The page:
If you’re traveling to the United Arab Emirates, whether for work or for play, you’ll probably want to stay connected to friends and family back home and around the world. The UAE is a modern country with an excellent telecom infrastructure, so maintaining that communication shouldn’t be a problem. Nevertheless, there are several unique aspects of UAE telecom services you should know about before traveling.
Making calls from/within the UAE
If you want to use your US cell in the UAE, you might run into a few problems. Most American cell phones are not GSM-enabled; that is, they are unable to make calls outside of the US and immediately surrounding areas. If your phone does happen to be able to make calls in the UAE, though, don’t be too happy – you will probably be charged an enormous rate, since most enabled US cell phones count all calls made outside the country as roaming. You can try changing your regular SIM card for a local one, but most US-sold cell phones will not work with GSM-enabled SIM cards.
Buying a temporary cell phone for use in the UAE
If you’re going to need a working cell phone in the UAE, the best choice is to buy a temporary cell from one of the many Emirati telecom equipment dealers. A temporary cell phone equipped with a local SIM card might cost you anywhere from 100 to 300 AED ($27 to $81) depending upon the model. You can use this link to compare mobile offers in the UAE.
In order to use your cell, you’ll have to buy a prepaid phone card. Etisalat and du sell cards with scratch-off codes that will load minutes into your cell. The cards are not denominated by minutes, however, but by cost, ranging from 25 AED ($6.80) to 500 AED ($136.) It is advisable to buy prepaid cards in small denominations as you need them. Use this link to compare mobile phone plans in the UAE.
Internet in the UAE
UAE Internet service is fairly fast for the region, although Westerners may find it slow compared to the US or Europe. Nevertheless, Internet access is readily available in the UAE. Almost all hotels in Abu Dhabi and Dubai offer wireless access so, if you have a laptop, you should have no problem staying connected to friends, family, and work colleagues back home. If you don’t have your laptop with you, though, don’t worry – Internet cafés are plentiful in the UAE and cheap to use.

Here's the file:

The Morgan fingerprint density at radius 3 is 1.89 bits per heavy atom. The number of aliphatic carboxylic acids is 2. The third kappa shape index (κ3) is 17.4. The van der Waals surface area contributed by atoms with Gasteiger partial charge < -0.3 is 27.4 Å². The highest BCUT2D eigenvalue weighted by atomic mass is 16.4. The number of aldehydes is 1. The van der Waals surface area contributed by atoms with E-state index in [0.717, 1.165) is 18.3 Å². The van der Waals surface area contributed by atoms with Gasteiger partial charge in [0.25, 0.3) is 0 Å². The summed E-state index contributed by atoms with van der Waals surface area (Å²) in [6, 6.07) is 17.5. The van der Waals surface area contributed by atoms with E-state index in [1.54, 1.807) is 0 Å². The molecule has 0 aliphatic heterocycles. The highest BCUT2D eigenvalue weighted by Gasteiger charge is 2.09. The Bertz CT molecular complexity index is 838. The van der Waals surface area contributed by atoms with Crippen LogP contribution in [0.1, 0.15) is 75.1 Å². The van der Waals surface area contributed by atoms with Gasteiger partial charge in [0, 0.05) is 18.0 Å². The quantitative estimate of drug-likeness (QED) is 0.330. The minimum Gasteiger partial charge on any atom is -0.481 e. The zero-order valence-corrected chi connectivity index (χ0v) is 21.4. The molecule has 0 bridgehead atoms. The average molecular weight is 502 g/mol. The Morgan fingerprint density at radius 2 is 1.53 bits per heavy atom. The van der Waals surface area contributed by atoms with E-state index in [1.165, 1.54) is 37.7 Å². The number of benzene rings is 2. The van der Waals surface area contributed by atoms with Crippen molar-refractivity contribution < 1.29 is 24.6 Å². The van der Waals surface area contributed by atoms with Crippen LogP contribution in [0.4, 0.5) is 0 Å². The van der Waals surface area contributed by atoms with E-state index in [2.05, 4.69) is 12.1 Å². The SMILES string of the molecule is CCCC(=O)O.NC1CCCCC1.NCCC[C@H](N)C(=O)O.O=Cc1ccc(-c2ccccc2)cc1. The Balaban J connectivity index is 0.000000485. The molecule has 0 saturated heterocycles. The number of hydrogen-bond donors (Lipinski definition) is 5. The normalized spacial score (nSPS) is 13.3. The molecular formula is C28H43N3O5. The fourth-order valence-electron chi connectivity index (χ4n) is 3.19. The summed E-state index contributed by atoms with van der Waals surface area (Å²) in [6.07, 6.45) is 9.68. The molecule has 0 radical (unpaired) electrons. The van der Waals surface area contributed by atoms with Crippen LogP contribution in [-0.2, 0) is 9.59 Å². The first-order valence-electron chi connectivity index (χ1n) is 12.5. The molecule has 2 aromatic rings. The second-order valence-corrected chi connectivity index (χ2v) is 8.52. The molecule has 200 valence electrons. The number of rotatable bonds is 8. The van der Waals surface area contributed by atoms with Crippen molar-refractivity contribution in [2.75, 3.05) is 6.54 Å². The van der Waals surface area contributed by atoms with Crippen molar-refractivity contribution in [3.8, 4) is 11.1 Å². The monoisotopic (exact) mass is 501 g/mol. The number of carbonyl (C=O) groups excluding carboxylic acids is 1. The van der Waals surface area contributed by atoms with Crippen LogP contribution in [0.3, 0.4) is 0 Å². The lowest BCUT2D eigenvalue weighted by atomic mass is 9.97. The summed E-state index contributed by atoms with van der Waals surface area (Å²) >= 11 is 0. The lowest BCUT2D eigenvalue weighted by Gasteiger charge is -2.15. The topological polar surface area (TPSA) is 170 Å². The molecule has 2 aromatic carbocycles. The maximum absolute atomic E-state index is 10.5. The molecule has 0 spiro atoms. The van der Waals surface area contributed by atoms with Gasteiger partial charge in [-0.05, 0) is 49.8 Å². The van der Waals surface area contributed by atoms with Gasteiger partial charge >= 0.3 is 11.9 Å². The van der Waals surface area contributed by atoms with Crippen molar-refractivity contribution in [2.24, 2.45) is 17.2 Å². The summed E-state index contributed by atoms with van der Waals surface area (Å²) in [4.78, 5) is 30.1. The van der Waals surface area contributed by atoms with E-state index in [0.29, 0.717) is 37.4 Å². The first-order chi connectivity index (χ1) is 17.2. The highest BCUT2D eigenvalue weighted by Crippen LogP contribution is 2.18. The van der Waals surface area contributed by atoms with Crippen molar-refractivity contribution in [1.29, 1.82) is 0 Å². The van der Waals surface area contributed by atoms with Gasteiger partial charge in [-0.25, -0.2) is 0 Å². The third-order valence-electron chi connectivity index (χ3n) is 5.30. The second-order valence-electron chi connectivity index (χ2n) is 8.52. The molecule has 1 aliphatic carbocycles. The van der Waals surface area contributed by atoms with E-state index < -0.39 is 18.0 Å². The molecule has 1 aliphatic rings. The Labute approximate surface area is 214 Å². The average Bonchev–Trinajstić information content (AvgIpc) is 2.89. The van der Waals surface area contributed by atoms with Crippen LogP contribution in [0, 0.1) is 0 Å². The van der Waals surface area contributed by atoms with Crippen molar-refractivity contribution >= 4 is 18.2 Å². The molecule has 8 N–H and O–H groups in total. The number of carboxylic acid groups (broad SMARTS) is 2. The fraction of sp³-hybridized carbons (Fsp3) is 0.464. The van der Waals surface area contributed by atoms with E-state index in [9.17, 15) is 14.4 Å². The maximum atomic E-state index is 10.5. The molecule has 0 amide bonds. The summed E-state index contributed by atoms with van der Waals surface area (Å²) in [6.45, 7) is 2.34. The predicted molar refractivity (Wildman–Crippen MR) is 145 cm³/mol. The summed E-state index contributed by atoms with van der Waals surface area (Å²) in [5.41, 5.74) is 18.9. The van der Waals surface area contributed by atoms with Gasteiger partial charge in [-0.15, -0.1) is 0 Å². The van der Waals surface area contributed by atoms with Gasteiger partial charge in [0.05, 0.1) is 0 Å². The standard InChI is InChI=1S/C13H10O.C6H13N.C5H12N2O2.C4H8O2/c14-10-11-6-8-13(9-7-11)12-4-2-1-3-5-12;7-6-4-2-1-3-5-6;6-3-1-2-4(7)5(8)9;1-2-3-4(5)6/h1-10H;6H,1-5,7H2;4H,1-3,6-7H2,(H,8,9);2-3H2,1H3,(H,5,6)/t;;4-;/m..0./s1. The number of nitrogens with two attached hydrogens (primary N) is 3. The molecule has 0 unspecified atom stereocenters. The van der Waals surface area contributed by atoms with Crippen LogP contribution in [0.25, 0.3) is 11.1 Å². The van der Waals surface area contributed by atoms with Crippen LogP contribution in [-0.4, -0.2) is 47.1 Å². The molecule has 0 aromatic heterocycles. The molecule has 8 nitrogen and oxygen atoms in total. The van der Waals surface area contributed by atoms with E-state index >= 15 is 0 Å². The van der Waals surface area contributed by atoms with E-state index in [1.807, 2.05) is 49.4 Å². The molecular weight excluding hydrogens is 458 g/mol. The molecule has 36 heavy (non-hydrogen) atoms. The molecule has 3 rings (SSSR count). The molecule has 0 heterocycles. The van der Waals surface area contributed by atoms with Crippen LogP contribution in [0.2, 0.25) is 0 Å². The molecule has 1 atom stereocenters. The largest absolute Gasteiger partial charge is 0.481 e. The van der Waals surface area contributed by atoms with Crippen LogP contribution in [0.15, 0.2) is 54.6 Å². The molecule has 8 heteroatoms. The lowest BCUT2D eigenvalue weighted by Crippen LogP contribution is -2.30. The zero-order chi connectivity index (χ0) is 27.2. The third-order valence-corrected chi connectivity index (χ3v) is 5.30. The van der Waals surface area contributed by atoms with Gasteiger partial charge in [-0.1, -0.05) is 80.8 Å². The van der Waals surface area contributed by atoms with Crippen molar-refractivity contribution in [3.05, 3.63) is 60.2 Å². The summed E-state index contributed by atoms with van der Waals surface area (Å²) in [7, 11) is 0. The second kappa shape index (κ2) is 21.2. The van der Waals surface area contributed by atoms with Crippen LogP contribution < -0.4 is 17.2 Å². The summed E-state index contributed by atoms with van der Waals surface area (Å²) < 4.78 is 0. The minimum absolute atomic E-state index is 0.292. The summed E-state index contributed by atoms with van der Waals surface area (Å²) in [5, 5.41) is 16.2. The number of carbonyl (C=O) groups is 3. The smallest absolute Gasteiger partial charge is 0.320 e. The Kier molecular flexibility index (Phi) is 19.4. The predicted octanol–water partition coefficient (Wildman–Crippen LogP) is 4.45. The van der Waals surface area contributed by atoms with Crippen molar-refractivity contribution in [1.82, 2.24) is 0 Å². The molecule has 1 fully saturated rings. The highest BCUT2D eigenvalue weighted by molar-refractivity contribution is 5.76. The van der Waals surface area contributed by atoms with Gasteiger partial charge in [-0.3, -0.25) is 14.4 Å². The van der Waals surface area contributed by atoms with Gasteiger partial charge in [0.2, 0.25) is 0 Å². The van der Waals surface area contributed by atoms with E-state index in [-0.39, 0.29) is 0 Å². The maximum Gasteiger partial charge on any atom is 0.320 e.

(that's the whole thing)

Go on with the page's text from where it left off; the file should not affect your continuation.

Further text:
If you’re going to use the Internet while in the UAE, however, there are a few important differences between the internet in North America and Europe and the UAE.
Internet in the UAE is filtered according to an Internet access policy overseen by the government’s Telecom Regulatory Authority on behalf of Etisalat and du, the country’s only Internet service providers (ISPs).
Under the policy, ISPs must prevent access to online content that contravenes any of 13 prohibited categories. They include anything likely to offend public interest, public morality (including pornography, dating and gambling sites), public order, public and national security, national harmony or Islam.
Voice Over Internet Protocol is also blocked. If you already have Skype installed, it will work for Skype-to-Skype calls, but not Skype-to-landline. FaceTime is not installed on phones bought through Etisalat or Du, but will work on devices that already have it installed.
It is also worth noting that, in the UAE, user-generated content is treated in the same way as official media sites when it comes to internet filtering – this includes blogs, Twitter, YouTube and Facebook.
Communications in the UAE can be a challenge, especially for the western traveler. Still, don’t let this put you off visiting. The UAE is an interesting country with an exciting potential for growth, and it is well worth visiting, whether for pleasure or for business.